SWISS culture is gaining popularity in Slovakia. Swiss musicians perform to packed audiences in Bratislava, Swiss movies win awards at Slovak film festivals, and Slovak galleries host exhibitions by Swiss artists.
So many people would be surprised to hear that Switzerland does not have a Culture Ministry. Instead, cultural events and promotional programmes are planned and implemented by each of the country’s regions, or cantons.
“This results in an extensive range of cultural activities in various parts of the country,” Zuzana Dudášová, the assistant for culture at the Swiss Embassy to Slovakia, told The Slovak Spectator.
Switzerland follows this structure in Slovakia as well. Pro Helvetia, a foundation financed by the Swiss government to promote culture abroad, operated a branch in Bratislava until 2005. It supported concerts, public readings, and translations of Swiss literature into Slovak.
“The foundation no longer has direct representation in Slovakia and there is no Swiss cultural institute here, so cultural projects are mostly put together through Swiss and Slovak artists contacting each other and an event’s organisers,” Dudášová said. “In many cases, the cooperation is a continuation from the past.”
“One of the biggest projects that the Swiss Embassy organised was Swiss Night in June 2007,” Dudášová continued. “In cooperation with the Aréna Theatre and under the direction of Jozef Bednárik, artists managed to create an all-embracing ‘theatre’ about Switzerland and the Swiss, about how we see them, and how they see themselves.”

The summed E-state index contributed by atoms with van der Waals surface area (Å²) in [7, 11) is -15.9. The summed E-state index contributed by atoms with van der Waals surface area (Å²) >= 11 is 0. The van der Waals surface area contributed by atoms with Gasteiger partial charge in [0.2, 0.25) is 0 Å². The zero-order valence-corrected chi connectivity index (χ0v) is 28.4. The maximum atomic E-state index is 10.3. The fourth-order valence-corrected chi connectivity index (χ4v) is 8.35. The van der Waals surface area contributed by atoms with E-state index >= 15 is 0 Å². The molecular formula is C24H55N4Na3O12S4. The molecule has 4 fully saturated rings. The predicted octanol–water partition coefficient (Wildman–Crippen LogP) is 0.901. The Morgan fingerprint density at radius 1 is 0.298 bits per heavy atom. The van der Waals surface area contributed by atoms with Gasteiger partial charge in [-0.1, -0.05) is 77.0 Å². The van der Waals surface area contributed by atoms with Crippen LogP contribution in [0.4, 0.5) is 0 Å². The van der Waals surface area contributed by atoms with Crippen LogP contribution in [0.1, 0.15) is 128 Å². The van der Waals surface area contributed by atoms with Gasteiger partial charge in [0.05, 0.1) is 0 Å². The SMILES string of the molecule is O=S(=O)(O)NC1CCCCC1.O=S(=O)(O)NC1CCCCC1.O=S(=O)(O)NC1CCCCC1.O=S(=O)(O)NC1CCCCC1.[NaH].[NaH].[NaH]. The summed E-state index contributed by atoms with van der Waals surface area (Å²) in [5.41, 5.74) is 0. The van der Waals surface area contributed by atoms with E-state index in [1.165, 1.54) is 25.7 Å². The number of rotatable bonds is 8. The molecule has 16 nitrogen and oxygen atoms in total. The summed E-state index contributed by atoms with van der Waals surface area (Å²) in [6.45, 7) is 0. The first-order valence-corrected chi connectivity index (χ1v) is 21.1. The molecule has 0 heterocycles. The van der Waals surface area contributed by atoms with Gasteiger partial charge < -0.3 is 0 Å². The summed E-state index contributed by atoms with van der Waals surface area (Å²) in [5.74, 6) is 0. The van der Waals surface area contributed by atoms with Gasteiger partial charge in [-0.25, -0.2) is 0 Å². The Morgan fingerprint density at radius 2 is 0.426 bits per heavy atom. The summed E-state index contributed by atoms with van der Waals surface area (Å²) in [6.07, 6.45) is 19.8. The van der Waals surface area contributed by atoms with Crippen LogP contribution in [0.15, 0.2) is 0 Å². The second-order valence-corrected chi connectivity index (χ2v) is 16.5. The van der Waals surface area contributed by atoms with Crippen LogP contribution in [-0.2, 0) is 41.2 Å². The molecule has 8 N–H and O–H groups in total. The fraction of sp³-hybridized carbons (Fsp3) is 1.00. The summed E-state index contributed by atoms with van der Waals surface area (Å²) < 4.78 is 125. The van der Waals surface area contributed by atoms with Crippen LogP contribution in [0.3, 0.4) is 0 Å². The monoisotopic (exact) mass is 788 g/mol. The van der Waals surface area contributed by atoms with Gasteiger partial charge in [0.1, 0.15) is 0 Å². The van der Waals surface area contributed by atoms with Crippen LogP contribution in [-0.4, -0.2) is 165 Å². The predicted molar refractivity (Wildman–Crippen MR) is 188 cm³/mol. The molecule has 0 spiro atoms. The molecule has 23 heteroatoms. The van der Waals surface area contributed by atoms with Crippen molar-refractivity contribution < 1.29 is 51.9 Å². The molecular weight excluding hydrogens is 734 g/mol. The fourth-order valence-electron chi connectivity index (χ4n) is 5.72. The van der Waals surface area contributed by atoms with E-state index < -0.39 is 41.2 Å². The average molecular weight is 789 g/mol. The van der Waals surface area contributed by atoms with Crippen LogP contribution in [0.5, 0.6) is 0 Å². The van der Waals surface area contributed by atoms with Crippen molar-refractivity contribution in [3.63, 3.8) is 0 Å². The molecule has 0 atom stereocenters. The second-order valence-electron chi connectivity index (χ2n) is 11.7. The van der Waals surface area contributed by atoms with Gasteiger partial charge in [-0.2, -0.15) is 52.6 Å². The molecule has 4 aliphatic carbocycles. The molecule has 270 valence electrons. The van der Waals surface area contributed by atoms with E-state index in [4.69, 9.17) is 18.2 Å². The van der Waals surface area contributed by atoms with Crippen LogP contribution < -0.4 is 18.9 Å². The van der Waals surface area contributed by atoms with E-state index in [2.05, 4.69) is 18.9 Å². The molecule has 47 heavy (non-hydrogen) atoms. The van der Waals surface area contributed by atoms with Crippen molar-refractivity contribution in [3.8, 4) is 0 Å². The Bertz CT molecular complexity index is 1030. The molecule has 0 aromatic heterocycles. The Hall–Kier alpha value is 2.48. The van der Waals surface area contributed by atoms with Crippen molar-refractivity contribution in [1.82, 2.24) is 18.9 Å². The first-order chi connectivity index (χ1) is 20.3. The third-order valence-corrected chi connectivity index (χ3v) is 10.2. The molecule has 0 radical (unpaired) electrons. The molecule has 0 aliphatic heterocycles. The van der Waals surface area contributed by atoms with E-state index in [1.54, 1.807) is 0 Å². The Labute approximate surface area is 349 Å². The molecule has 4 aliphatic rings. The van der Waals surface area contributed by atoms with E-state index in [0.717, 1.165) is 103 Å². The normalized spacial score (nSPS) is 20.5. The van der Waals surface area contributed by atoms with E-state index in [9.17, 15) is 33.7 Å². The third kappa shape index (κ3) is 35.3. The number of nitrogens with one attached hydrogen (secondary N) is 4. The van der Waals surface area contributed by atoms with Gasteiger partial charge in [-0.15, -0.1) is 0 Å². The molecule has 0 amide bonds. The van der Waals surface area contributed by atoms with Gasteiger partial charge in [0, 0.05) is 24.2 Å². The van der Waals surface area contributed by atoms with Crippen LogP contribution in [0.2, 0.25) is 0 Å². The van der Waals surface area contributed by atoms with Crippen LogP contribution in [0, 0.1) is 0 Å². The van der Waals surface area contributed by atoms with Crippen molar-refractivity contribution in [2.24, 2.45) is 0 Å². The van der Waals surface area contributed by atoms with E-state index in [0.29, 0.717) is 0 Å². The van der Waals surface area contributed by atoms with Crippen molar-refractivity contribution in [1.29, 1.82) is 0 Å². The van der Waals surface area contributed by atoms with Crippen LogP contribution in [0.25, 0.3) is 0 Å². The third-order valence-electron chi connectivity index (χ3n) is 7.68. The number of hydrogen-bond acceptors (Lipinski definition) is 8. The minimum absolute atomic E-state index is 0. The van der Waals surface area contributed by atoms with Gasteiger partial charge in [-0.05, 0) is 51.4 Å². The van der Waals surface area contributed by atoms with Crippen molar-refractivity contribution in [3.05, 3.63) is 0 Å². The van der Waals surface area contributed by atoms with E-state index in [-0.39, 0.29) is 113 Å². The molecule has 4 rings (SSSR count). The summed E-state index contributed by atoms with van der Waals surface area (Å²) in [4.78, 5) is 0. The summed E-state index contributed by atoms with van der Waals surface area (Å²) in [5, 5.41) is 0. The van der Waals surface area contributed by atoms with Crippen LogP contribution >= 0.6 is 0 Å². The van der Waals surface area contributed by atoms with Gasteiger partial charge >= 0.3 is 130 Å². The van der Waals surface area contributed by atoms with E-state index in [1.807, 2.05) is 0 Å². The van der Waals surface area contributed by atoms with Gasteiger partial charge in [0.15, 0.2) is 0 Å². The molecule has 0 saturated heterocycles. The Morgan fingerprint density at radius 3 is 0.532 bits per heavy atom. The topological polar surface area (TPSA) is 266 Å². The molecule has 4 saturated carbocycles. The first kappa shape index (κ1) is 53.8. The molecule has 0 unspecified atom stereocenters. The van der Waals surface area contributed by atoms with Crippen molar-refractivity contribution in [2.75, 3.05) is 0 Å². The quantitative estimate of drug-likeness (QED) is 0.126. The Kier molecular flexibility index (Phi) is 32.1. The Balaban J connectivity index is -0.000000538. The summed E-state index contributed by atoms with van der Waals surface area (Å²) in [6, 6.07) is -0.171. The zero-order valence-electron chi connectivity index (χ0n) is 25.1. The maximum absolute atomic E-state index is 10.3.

Swiss Night was one in a series of projects – including Jewish, Austrian, and German Nights – that the Aréna Theatre organised to familiarise Bratislavans with a different culture.
The show featured Swiss and Slovak actors performing the story of Swiss national hero William Tell; the work of sculptor, painter, poet and abstract artist Hans Arp; readings of plays by Friedrich Dürrenmatt; a performance by folklore group Unterwaldner Gruss; the Colin Vallon Trio playing jazz; and yodelling by Berta Käslin. Swiss cooks whipped up samples of cheese and chocolate and Schwingers – Swiss wrestlers – demonstrated the sport.
“And in 2005, we had Swiss Month,” Dudášová said.
The month’s activities included Swiss musicians and fine artists showing their work in the Slovak capital, tourism events promoting Switzerland and its cuisine, and a series of Swiss films at the Mladosť cinema.
“Last year, the tour of the Neues Zürcher Orchester, which stopped in Nitra, Košice, Levoča, Piešťany and Bratislava also attracted attention,” Dudášová recalled for The Slovak Spectator.
The Swiss Embassy is also taking part in long-term projects.
For example, the Bridge Guard project enables one to two artists to spend three to six months at a one-bedroom apartment near the Mária Valéria bridge, which connects Štúrovo, Slovakia with Esztergom, Hungary. The apartment is free and living costs up to CHF500 (Sk9,270; €306) are paid so that the artist can focus on their work with minimal distraction.
Artists from Germany, Spain, and the Netherlands have “served” as Bridge Guards, as have Interpixel, visual artists from Switzerland.